And then I thought to myself... am I doing this as an exercise to be a better programmer or am I doing this to make a game?

 

I wanted to make a game.  So I dumped Sio2, downloaded Unity and never looked back (and have since released 3 games that have reached #1 in at least one of its game categories and one #1 on the iPad store.)

 

Keep in mind that although Unity presents you with all sorts of buttons and windows and other fancy graphical bits, if you really wanted to, you could almost entirely eschew all of that, limiting yourself to just an all code-based game dev workflow.  Unity is, if nothing else, just a pipeline to tie together 3D assets and the game engine (which you can almost entirely control with code.)  Generally speaking, you just setup the scene in Unity's UI (layout, lighting, etc.) but everything is completely controlled with code.

 

So before you dismiss programs like Unity, Unreal and others of its like because they're a "GUI", I would suggest you actually read up on what they do and how they do it.  In reality, you'll find that they require almost just as much code (written outside of an IDE as much as you like) but take care of all the messy and inherently visual bits like handling 3D assets, turning them into worthwhile levels and making them beautiful... which is exactly what you need in a 3D gaming IDE!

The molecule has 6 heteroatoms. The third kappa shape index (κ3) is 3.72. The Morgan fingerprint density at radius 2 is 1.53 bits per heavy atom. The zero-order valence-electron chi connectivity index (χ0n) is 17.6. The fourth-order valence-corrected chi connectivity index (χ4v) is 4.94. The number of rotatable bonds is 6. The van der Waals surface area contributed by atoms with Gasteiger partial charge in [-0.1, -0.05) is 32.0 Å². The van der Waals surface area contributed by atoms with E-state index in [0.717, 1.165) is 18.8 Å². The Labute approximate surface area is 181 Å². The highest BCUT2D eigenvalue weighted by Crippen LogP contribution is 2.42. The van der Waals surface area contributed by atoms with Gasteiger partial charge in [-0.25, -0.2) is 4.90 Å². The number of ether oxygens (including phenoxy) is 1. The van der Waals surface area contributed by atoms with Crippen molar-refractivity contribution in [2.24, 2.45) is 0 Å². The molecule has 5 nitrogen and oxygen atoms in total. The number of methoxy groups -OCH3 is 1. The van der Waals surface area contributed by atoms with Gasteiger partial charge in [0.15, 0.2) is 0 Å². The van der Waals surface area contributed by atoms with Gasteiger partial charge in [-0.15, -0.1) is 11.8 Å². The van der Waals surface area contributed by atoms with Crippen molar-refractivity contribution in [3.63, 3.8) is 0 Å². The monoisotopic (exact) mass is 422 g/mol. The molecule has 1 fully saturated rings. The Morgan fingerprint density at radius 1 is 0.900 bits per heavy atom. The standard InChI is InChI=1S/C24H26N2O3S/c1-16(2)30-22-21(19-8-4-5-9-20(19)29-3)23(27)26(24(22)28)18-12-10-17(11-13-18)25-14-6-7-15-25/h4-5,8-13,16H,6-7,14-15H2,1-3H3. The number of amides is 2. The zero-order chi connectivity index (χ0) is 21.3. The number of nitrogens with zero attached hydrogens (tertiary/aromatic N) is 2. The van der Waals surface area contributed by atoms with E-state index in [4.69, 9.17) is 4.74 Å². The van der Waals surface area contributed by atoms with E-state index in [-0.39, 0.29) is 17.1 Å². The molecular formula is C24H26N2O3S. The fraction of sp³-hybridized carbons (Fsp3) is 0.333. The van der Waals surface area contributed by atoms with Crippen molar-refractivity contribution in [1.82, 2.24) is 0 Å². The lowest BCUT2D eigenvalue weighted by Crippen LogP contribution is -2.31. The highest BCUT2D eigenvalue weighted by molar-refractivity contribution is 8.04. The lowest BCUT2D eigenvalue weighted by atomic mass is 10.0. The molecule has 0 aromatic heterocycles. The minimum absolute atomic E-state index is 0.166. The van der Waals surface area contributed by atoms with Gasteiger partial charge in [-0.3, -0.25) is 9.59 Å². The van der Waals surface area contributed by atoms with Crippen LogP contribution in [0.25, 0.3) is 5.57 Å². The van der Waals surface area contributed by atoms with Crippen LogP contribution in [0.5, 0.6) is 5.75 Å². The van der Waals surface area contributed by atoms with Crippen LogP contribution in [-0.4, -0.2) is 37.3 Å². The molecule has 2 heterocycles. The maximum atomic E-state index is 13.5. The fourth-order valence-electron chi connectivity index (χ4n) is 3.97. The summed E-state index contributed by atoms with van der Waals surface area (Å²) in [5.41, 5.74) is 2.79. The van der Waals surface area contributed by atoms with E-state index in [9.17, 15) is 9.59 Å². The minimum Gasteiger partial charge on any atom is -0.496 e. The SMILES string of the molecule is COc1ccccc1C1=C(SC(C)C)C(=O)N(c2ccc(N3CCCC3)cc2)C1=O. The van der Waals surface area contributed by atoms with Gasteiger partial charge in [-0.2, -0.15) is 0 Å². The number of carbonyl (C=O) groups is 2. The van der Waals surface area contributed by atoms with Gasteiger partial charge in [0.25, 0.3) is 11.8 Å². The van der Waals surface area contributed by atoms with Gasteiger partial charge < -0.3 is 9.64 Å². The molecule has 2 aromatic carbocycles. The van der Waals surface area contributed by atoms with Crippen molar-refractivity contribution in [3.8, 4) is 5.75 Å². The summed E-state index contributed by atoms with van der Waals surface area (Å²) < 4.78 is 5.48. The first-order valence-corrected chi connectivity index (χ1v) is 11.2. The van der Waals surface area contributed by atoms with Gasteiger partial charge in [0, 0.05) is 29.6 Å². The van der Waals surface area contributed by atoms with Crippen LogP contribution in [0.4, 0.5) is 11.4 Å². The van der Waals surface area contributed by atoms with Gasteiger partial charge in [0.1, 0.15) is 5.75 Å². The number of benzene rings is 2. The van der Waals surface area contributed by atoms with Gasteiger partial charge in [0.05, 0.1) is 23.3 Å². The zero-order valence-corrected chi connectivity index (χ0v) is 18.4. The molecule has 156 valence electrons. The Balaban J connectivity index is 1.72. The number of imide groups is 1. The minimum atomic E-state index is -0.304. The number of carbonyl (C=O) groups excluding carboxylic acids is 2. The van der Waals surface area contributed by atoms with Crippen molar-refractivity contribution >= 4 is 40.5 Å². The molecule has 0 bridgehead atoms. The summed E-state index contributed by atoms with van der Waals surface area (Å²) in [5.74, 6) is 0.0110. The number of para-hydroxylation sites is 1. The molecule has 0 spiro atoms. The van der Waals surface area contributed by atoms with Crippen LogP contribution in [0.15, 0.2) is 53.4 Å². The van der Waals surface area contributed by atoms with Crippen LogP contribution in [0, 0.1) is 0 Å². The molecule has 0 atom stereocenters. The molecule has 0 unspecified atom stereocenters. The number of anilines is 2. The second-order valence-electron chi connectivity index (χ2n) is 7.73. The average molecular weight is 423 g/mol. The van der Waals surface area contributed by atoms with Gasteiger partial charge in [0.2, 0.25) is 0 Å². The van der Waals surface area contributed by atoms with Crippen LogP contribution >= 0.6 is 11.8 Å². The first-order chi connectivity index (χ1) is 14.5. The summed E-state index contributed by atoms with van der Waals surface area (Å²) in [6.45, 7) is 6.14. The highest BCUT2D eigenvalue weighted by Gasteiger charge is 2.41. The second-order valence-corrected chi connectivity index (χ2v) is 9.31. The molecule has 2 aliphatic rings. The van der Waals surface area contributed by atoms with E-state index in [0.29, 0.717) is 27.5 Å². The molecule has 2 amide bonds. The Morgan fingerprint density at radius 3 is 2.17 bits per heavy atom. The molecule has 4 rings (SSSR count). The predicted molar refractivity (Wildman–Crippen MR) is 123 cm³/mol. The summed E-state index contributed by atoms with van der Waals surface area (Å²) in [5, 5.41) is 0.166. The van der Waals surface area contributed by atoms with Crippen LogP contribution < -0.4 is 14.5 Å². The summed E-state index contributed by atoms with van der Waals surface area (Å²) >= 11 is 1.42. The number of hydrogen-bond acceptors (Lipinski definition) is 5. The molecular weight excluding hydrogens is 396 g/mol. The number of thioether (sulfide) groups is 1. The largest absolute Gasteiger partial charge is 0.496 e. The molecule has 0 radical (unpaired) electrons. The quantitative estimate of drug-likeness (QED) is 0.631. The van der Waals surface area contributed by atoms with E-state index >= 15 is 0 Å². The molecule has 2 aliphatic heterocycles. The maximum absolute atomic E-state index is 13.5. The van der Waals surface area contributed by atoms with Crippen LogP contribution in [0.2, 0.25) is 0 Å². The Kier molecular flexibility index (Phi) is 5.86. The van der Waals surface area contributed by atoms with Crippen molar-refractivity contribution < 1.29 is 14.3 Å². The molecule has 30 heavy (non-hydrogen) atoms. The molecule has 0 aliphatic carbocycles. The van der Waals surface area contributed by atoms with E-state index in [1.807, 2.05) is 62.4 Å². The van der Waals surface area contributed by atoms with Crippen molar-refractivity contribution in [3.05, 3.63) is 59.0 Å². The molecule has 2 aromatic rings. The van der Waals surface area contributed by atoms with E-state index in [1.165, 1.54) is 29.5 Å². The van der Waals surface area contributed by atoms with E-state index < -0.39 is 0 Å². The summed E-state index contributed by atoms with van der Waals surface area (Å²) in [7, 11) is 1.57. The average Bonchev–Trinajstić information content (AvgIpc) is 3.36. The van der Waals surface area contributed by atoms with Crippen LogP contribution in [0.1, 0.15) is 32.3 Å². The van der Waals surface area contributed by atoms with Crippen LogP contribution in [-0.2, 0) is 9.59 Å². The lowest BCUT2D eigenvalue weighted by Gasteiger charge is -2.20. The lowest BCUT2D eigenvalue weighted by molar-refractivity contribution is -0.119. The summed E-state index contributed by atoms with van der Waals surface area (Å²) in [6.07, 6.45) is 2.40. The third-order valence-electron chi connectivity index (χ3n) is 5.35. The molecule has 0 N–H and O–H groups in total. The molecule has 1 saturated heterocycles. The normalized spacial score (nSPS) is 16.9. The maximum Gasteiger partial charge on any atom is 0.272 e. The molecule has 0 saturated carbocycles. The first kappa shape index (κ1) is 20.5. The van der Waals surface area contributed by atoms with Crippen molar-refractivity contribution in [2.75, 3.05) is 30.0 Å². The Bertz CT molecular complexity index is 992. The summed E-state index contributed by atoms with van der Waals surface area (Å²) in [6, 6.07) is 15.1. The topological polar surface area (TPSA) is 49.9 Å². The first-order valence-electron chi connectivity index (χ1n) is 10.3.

#3 MarekKnows.com   Members   -  Reputation: 448

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Posted 18 June 2013 - 06:58 AM

I suggest you check out Marmalade: http://www.madewithmarmalade.com/

 

You can write your code once, and then target it to build for BlackBerry, Android, and iOS platforms


---
Free C++, OpenGL, and Game Development Video Tutorials @
www.MarekKnows.com
Play my free games: Ghost Toast, Zing, Jewel Thief


#4 runonthespot   Members   -  Reputation: 169

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Posted 18 June 2013 - 08:19 AM

+1 Unity3d.  Also a programmer background (12+ years), language independent.  Scene view is almost optional, but mostly it just spares you the grind of managing basic views.

I love it most because of the documentation.  Every part of the API has a page and a good C# example of how to use it.  That factor alone makes it programmer easy-mode.



#5 Sooshi   Members   -  Reputation: 149

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Posted 19 July 2013 - 06:35 PM

+1 Unity3d.  Also a programmer background (12+ years), language independent.  Scene view is almost optional, but mostly it just spares you the grind of managing basic views.
I love it most because of the documentation.  Every part of the API has a page and a good C# example of how to use it.  That factor alone makes it programmer easy-mode.